5 Reasons to Consider Shared Custody in Child Custody Battle

5 Reasons to Consider Shared Custody in Child Custody Battle

Divorce lawyers have seen it all, but one common theme in their work with clients is that parents tend to use their children to hurt one another. Florida, like most states, uses a best interests of the child standard to determine child custody, which means that both parents will almost always get some time with the child. Shared custody is increasingly popular, though, and offers numerous benefits to parents and their children. Unless there is a history of abuse or one parent is extraordinarily negligent, we advise parents to consider shared custody for the following reasons. Kids Are Happier Research suggests that children whose parents enter into shared custody arrangements are happier with their lives a few years after the divorce. This might be because, when shared custody enters the scene, it’s much less likely that children will lose their relationship with one parent. Parents Are Happier It’s not just kids who benefit from shared custody! Research has also found that both mothers and fathers report being happier with their custody arrangement if they try shared custody. Happiness can take time, of course. Most parents are a bit resentful of shared custody at first, but five years later, studies show they’re much more satisfied.   You’ll Have More Time Being a parent means perpetually giving up time to be with your child. This can be tough when you’re going through a divorce. You’ll need time to grieve, time to date, perhaps even time to reinvent yourself – or discover yourself for the first time. Shared custody frees you up to enjoy your own life without worrying about your kids...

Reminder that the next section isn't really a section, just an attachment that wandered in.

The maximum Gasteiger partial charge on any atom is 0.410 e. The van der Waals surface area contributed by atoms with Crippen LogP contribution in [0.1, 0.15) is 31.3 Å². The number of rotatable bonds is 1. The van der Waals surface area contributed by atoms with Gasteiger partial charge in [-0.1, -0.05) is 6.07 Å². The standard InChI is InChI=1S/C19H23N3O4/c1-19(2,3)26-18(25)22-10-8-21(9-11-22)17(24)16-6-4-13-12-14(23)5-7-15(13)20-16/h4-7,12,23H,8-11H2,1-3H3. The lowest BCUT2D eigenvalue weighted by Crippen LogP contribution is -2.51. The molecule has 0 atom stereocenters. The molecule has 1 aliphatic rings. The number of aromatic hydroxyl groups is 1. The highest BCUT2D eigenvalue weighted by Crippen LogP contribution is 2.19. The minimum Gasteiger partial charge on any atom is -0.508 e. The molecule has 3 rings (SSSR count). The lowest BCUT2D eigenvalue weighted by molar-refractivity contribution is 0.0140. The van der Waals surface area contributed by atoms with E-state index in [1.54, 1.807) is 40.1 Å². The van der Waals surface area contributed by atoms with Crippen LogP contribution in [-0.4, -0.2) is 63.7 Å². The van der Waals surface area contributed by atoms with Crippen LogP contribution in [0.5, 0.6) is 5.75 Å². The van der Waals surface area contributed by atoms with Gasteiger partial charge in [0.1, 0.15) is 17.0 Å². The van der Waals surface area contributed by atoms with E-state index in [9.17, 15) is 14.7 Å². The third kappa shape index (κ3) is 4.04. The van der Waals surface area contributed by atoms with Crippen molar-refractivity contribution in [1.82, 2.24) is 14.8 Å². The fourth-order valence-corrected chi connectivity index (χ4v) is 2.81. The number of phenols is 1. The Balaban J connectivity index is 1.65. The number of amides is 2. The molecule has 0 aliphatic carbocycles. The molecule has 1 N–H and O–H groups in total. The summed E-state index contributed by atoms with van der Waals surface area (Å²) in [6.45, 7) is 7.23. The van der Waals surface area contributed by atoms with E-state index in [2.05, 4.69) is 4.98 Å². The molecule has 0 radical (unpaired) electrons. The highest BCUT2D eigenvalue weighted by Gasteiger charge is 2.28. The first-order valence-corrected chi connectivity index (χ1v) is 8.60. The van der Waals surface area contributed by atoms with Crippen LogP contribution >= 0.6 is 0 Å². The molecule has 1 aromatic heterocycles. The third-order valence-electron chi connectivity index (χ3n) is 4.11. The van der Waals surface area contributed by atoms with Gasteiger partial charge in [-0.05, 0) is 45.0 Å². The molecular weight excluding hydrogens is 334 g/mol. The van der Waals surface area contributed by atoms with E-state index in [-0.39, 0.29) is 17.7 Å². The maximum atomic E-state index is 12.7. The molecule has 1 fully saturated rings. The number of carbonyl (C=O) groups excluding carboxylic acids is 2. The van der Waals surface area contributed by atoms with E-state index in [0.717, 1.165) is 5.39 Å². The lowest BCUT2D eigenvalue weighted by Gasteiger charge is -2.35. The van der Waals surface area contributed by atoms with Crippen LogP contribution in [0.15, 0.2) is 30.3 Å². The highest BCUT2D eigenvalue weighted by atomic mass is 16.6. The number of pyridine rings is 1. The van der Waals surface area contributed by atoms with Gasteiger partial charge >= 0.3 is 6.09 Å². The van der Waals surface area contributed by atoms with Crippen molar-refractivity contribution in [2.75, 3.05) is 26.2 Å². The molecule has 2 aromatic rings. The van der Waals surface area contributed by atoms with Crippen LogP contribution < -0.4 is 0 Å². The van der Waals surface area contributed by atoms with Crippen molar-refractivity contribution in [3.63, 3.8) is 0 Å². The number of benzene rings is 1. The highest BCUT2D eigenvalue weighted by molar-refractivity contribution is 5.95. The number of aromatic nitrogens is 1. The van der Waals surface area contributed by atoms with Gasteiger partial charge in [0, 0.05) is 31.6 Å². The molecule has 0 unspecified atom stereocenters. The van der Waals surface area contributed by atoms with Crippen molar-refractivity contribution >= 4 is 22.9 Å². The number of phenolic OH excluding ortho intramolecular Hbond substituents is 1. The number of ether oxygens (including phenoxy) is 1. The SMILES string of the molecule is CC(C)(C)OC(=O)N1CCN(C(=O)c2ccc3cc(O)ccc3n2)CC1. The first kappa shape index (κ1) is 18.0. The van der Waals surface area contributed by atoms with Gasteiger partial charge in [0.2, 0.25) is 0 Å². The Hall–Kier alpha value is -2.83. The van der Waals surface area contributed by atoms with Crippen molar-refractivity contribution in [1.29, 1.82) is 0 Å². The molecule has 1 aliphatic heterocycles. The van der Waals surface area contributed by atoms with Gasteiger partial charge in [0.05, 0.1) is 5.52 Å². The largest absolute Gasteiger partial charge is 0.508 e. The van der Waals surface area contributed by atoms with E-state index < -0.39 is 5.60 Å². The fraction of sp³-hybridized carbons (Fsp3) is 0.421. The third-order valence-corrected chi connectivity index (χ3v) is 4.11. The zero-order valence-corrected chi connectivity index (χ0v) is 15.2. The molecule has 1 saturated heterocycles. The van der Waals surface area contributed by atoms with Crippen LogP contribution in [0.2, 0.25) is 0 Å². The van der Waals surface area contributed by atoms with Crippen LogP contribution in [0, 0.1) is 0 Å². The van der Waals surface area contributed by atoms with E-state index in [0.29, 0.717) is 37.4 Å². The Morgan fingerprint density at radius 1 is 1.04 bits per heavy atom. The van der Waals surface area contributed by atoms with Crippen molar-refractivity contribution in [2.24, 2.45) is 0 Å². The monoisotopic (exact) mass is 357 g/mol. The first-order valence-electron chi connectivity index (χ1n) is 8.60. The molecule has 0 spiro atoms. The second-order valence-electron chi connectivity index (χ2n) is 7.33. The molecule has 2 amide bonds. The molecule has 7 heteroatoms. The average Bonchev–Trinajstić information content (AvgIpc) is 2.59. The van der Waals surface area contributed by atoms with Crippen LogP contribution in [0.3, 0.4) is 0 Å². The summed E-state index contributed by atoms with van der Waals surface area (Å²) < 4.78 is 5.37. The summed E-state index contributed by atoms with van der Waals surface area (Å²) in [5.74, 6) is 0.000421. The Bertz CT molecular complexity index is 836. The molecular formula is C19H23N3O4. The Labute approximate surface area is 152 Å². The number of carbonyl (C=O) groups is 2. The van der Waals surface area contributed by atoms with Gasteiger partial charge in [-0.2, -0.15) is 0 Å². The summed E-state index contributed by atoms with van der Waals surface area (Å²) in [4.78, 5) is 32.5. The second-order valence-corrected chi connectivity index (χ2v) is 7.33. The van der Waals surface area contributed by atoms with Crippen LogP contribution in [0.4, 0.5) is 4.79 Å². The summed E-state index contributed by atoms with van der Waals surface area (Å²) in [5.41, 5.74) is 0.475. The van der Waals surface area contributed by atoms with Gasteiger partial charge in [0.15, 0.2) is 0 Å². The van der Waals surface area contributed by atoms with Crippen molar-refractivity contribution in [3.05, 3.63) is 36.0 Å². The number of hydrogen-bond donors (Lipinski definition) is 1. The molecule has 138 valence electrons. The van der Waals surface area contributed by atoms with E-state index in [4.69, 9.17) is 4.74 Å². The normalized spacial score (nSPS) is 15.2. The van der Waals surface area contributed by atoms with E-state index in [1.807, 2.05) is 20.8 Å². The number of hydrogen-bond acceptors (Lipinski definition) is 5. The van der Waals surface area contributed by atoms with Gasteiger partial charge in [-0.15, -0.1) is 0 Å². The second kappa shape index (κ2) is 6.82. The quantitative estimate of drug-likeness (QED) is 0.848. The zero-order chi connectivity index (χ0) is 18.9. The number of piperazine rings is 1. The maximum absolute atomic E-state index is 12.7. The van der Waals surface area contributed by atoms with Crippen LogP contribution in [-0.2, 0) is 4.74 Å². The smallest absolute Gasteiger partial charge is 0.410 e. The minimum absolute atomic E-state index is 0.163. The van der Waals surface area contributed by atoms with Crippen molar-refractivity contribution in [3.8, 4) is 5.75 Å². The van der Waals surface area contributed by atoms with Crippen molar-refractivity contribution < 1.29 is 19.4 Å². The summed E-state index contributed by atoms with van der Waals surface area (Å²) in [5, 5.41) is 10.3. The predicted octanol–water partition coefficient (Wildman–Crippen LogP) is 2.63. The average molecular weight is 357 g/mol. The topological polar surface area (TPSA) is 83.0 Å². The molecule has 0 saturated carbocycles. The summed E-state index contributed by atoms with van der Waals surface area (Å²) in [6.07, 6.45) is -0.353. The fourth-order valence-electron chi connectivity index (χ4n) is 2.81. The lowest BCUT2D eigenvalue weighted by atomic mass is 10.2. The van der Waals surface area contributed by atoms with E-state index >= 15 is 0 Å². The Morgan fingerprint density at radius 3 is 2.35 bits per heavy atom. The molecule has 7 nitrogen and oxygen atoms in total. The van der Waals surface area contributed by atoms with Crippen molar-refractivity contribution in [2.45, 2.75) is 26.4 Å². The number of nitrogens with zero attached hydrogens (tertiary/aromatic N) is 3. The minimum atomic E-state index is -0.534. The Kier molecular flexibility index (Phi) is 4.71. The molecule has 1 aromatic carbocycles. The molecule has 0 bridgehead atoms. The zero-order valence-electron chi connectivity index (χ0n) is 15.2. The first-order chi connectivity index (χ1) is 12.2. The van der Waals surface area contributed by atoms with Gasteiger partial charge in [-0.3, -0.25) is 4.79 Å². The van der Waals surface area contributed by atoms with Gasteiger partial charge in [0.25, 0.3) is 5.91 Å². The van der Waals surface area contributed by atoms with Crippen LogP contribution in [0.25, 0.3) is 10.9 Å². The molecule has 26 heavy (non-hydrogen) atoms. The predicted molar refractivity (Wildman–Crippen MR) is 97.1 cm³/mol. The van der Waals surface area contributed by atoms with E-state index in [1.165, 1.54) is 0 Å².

Will I Lose Custody of My Children in Florida?

Will I Lose Custody of My Children in Florida?

Spouses in Palm Beach County, Florida, and surrounding areas may be eager to get out of a bad marriage, but one question can leave you lingering in a miserable marriage for months, or even years: what about my kids? No one wants to subject their children to the pain of a divorce, but even worse is the risk of losing your relationship with your children altogether. You’re right to worry, since worry can spur you to make good decisions and hire a skilled lawyer. But the truth is that, unless you face some unusual circumstances, it’s highly unlikely you’ll lose your kids. The Best Interests of the Child Florida uses the best interest of the child standard, which means that there is no presumption in favor of either parent. Instead, it’s up to the judge to evaluate what is in the child’s best interest. The judge can evaluate a number of factors, including: The ability of each parent to provide for the child The emotional stability of each parent The quality of environment offered by each parent The relationship between the child and parent In most cases, your previous relationship with your child will be what counts most. If you’re a loving, involved parent, you have very little to worry about. If you have a history of addiction, have behaved abusively, or have engaged in domestic violence, though, you very well could lose your children, particularly if the history is recent or you have not sought treatment.  Joint Custody Many judges start from a presumption that joint custody is in the best interests of the child and reason backward...